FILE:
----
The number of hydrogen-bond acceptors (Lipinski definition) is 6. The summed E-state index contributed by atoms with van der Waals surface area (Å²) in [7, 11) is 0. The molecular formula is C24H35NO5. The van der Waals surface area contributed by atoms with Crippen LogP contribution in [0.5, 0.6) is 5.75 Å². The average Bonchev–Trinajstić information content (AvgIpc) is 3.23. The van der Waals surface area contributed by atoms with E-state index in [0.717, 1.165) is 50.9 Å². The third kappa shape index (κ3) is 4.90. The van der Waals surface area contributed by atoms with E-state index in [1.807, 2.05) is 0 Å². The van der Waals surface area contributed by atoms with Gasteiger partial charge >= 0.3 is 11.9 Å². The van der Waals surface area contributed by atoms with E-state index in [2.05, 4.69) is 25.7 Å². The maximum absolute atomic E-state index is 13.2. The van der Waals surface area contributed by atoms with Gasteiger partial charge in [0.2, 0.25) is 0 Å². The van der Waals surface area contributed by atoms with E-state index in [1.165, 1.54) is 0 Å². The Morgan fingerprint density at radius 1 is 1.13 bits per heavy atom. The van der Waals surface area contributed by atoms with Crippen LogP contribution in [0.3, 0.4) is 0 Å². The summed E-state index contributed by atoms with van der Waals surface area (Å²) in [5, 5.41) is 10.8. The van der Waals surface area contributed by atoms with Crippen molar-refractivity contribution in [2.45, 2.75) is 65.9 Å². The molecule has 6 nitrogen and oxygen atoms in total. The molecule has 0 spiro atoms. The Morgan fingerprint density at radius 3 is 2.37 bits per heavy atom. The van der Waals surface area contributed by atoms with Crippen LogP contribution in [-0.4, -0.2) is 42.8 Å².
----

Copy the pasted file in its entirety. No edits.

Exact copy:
The number of hydrogen-bond acceptors (Lipinski definition) is 6. The summed E-state index contributed by atoms with van der Waals surface area (Å²) in [7, 11) is 0. The molecular formula is C24H35NO5. The van der Waals surface area contributed by atoms with Crippen LogP contribution in [0.5, 0.6) is 5.75 Å². The average Bonchev–Trinajstić information content (AvgIpc) is 3.23. The van der Waals surface area contributed by atoms with E-state index in [0.717, 1.165) is 50.9 Å². The third kappa shape index (κ3) is 4.90. The van der Waals surface area contributed by atoms with E-state index in [1.807, 2.05) is 0 Å². The van der Waals surface area contributed by atoms with Gasteiger partial charge >= 0.3 is 11.9 Å². The van der Waals surface area contributed by atoms with E-state index in [2.05, 4.69) is 25.7 Å². The maximum absolute atomic E-state index is 13.2. The van der Waals surface area contributed by atoms with Gasteiger partial charge in [0.2, 0.25) is 0 Å². The van der Waals surface area contributed by atoms with E-state index in [1.165, 1.54) is 0 Å². The Morgan fingerprint density at radius 1 is 1.13 bits per heavy atom. The van der Waals surface area contributed by atoms with Crippen LogP contribution in [0.3, 0.4) is 0 Å². The summed E-state index contributed by atoms with van der Waals surface area (Å²) in [5, 5.41) is 10.8. The van der Waals surface area contributed by atoms with Crippen molar-refractivity contribution in [2.45, 2.75) is 65.9 Å². The molecule has 6 nitrogen and oxygen atoms in total. The molecule has 0 spiro atoms. The Morgan fingerprint density at radius 3 is 2.37 bits per heavy atom. The van der Waals surface area contributed by atoms with Crippen LogP contribution in [-0.4, -0.2) is 42.8 Å².